Suit claims PenMar charged too much rent

March 19, 2005|by TARA REILLY

CASCADE -A past tenant of the former Fort Ritchie U.S. Army base alleges in an amended federal lawsuit that the PenMar Development Corp. overcharged it $1.9 million in rent, which was part of a "fraudulent scheme" to discriminate against and bankrupt the tenant.

The amended suit, filed earlier this month by Role Models America Inc., seeks $167.8 million in compensatory and punitive damages. That's less than the $304.5 million it sought in the original suit, which was filed in January 2004.

Role Models operated the College Corps program, a military-style school for high school dropouts, at the former base in Cascade from March 2000 until it was evicted by PenMar in July 2002. PenMar claimed Role Models owed it rent and utility charges.


PenMar was created by the state in 1997 to redevelop the former base, which the Army shut down in 1998.

The amended suit was filed in U.S. District Court for the District of Columbia against PenMar, former PenMar Executive Director James LaFleur, R. Les Browlee, secretary of the Army, and Elaine Chao, secretary of the U.S. Department of Labor.

In addition to compensatory and punitive damages, Role Models also wants, for no charge, ownership of 587 of the base's 638 acres, according to the suit.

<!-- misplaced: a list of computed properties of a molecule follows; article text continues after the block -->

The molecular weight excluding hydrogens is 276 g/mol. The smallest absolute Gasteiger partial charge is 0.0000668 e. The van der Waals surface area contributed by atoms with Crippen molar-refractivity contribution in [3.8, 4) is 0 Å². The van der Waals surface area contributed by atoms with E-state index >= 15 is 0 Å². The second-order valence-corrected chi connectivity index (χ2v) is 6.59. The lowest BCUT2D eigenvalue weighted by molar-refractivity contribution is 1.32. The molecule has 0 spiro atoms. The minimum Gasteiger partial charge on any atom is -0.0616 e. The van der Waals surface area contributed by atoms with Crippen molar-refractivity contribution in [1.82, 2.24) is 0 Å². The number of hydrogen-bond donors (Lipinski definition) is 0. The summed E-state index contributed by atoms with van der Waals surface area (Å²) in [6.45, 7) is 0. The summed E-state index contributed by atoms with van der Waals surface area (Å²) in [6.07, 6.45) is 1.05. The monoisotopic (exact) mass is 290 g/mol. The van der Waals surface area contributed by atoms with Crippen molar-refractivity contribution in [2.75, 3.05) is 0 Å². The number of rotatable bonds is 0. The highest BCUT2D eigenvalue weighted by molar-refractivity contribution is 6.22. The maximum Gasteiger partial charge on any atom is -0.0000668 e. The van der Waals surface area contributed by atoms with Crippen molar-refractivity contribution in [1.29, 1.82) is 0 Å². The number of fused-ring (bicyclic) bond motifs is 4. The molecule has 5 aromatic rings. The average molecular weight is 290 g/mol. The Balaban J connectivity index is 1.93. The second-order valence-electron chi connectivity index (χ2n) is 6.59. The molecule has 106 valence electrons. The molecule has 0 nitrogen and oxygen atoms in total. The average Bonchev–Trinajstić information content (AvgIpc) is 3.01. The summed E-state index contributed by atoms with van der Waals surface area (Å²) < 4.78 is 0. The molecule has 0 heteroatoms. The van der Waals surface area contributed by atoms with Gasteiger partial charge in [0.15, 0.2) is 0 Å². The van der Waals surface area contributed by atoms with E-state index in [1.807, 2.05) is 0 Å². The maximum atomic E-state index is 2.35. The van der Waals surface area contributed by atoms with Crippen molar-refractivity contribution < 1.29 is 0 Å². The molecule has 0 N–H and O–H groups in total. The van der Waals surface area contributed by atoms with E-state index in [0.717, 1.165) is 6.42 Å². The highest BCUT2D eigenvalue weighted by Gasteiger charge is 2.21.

Role Models, which leased property at the base for $1.3 million a year, alleges in the suit that PenMar charged the school rent for buildings it could not use because they needed repairs.

The suit alleges that, according to the lease between PenMar and Role Models, PenMar was to make $521,000 in repairs to several buildings that the school planned to use. Those repairs were never made, the suit alleges.

Role Models was to lease 253,000 square feet of property at the base, but it only was able to use 110,000 square feet as a result of the repairs not being made, the suit alleges.

The suit also alleges that PenMar charged Role Models utility expenses for buildings the school did not use. It also alleges that several buildings on the base did not have meters in 2001 and 2002, making it impossible to accurately determine the utility usage for each building.

The suit alleges that the school, which focused on minority students and was led by Robert Alexander, who is black, did not receive as favorable a lease agreement as International Masonry Institute, a PenMar tenant with white owners.

"All defendants have either systematically denied (Role Models) an opportunity to operate the College Corps Program, charged (Role Models) exorbitant rent for space that it didn't and could not use, treated them differently in terms of contracting practices and from enjoying the benefit of their contract, employed discriminatory and fraudulent practices to cause a termination of their lease agreement ..." the suit alleges.

Role Models and PenMar have a lengthy list of disputes and legal battles that began shortly after the school announced its plans in 2000.

Another suit filed by Role Models resulted in a February 2003 federal court-issued injunction barring the transfer of the property from PenMar to the Army.

In that suit, Role Models claimed it wasn't notified that land was available to the school for free under federal regulations. The Court of Appeals ruled the method by which the land was advertised was faulty and that PenMar would have to readvertise the land.

PenMar is waiting for the injunction to be lifted, so the state agency can sell the base to Corporate Office Properties Trust (COPT) Inc. of Columbia, Md.

COPT plans to turn the base into a residential and business center.

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